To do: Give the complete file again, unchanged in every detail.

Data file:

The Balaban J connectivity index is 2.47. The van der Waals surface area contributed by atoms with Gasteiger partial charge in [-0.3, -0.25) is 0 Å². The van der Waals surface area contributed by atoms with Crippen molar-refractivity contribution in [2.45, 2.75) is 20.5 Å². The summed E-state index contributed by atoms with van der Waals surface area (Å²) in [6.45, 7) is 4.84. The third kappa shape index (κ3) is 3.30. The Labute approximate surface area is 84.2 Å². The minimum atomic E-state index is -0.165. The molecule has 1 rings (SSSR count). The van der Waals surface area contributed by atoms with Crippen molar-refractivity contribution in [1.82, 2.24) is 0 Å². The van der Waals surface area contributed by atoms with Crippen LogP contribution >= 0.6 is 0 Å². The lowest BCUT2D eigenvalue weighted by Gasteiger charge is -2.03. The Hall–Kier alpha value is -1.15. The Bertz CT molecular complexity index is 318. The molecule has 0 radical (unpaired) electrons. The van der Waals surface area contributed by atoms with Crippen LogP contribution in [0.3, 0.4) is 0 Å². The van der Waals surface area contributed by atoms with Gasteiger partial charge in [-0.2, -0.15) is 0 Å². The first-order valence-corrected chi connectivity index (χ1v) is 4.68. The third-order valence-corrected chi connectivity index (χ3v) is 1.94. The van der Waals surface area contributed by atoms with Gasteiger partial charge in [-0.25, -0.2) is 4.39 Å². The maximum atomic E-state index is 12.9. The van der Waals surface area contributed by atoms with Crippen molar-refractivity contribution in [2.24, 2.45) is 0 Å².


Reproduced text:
The Balaban J connectivity index is 2.47. The van der Waals surface area contributed by atoms with Gasteiger partial charge in [-0.3, -0.25) is 0 Å². The van der Waals surface area contributed by atoms with Crippen molar-refractivity contribution in [2.45, 2.75) is 20.5 Å². The summed E-state index contributed by atoms with van der Waals surface area (Å²) in [6.45, 7) is 4.84. The third kappa shape index (κ3) is 3.30. The Labute approximate surface area is 84.2 Å². The minimum atomic E-state index is -0.165. The molecule has 1 rings (SSSR count). The van der Waals surface area contributed by atoms with Crippen molar-refractivity contribution in [1.82, 2.24) is 0 Å². The van der Waals surface area contributed by atoms with Crippen LogP contribution >= 0.6 is 0 Å². The lowest BCUT2D eigenvalue weighted by Gasteiger charge is -2.03. The Hall–Kier alpha value is -1.15. The Bertz CT molecular complexity index is 318. The molecule has 0 radical (unpaired) electrons. The van der Waals surface area contributed by atoms with Crippen LogP contribution in [0.3, 0.4) is 0 Å². The van der Waals surface area contributed by atoms with Gasteiger partial charge in [-0.2, -0.15) is 0 Å². The first-order valence-corrected chi connectivity index (χ1v) is 4.68. The third-order valence-corrected chi connectivity index (χ3v) is 1.94. The van der Waals surface area contributed by atoms with Gasteiger partial charge in [-0.25, -0.2) is 4.39 Å². The maximum atomic E-state index is 12.9. The van der Waals surface area contributed by atoms with Crippen molar-refractivity contribution in [2.24, 2.45) is 0 Å².